Wild-type (WT) male and female C57BL/6 mice were assigned to remain intact or be gonadectomized (Gdx) and all FCG mice on a C57BL/6 background were Gdx. Mice were infected with either CVB3 or mouse-adapted IAV, A/Puerto Rico/8/1934 (PR8), and monitored for changes in immunity, virus titers, morbidity, or mortality.
In CVB3 infection, mortality was increased in WT males compared to females and males developed more severe cardiac inflammation. Gonadectomy suppressed male, but increased female, susceptibility to CVB3. Infection with IAV resulted in greater morbidity and mortality in WT females compared with males and this sex difference was significantly reduced by gonadectomy of male and female mice. In Gdx FCG mice infected with CVB3, XY mice were less susceptible than XX mice. Protection correlated with increased CD4+ forkhead box P3 (FoxP3)+ T regulatory (Treg) cell activation in these animals. Neither CD4+ interferon (IFN)γ (T helper 1 (Th1)) nor CD4+ interleukin (IL)-4+ (Th2) responses differed among the FCG mice during CVB3 infection. Infection of Gdx FCG mice revealed no effect of sex chromosome complement on morbidity or mortality following IAV infection.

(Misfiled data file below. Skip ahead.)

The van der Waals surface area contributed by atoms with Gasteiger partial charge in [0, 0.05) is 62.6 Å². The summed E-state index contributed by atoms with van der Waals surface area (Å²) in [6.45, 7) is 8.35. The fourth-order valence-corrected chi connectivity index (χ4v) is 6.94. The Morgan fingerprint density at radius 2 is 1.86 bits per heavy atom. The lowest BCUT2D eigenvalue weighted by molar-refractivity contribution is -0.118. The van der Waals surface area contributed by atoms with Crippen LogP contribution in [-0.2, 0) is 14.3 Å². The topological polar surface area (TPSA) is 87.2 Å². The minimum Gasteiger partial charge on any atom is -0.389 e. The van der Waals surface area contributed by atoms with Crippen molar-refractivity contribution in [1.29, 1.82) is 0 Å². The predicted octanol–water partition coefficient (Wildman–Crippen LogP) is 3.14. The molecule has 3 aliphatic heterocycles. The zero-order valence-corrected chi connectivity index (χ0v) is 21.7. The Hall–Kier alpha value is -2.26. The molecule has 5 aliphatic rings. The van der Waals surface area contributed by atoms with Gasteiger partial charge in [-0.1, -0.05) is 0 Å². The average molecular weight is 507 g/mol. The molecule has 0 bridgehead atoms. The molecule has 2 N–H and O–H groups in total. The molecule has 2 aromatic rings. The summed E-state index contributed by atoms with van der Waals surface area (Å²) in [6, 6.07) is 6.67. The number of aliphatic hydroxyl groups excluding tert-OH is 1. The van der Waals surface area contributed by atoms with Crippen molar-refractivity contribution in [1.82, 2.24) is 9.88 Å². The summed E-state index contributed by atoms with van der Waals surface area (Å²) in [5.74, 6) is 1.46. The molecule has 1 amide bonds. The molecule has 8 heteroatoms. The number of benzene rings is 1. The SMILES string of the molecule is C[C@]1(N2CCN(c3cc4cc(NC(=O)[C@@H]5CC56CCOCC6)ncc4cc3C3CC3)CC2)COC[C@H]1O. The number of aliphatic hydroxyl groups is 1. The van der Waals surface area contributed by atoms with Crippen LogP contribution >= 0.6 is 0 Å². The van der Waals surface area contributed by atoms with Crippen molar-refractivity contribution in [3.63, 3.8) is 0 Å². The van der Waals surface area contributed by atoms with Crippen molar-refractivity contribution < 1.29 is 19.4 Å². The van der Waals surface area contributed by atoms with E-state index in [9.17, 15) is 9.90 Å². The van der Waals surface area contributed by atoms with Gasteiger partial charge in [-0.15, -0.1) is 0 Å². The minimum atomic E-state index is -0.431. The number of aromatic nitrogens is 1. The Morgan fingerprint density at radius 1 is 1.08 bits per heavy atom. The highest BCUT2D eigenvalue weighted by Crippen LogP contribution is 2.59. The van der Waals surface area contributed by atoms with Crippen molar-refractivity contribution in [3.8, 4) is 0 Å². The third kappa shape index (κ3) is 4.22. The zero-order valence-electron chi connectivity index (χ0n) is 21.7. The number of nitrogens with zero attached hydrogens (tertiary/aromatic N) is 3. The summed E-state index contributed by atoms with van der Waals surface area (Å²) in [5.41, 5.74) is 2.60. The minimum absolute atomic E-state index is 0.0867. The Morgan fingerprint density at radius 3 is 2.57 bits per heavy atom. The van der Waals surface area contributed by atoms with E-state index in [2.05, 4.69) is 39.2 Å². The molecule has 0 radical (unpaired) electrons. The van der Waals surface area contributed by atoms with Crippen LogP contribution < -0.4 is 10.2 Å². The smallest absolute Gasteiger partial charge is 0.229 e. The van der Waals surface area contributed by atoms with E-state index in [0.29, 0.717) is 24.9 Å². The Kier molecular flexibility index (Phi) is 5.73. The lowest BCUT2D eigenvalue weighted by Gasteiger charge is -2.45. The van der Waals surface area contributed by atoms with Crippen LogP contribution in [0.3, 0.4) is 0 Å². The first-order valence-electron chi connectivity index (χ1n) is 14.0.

These studies indicate that sex chromosome complement can influence pathogenicity of some, but not all, viruses.
The “four core genotypes” (FCG) model comprises mice in which sex chromosome complement (XX vs. XY) is unrelated to the animal's gonadal sex. The four genotypes are XX gonadal males or females, and XY gonadal males or females. The model allows one to measure (1) the differences in phenotypes caused by sex chromosome complement (XX vs. XY), (2) the differential effects of ovarian and testicular secretions, and (3) the interactive effects of (1) and (2). Thus, the FCG model provides new information regarding the origins of sex differences in phenotype that has not been available from studies that manipulate gonadal hormone levels in normal XY males and XX females. Studies of the FCG model have uncovered XX vs. XY differences in behaviors (aggression, parenting, habit formation, nociception, social interactions), gene expression (septal vasopressin), and susceptibility to disease (neural tube closure and autoimmune disease) not mediated by gonadal hormones. Some sex chromosome effects are mediated by sex differences in dose of X genes or their parental imprint. Future studies will identify the genes involved and their mechanisms of action.
Sex chromosome; X chromosome; Y chromosome; Sex differences; Sexual differentiation; Nociception; Neural tube closure; Autoimmune disease; Addiction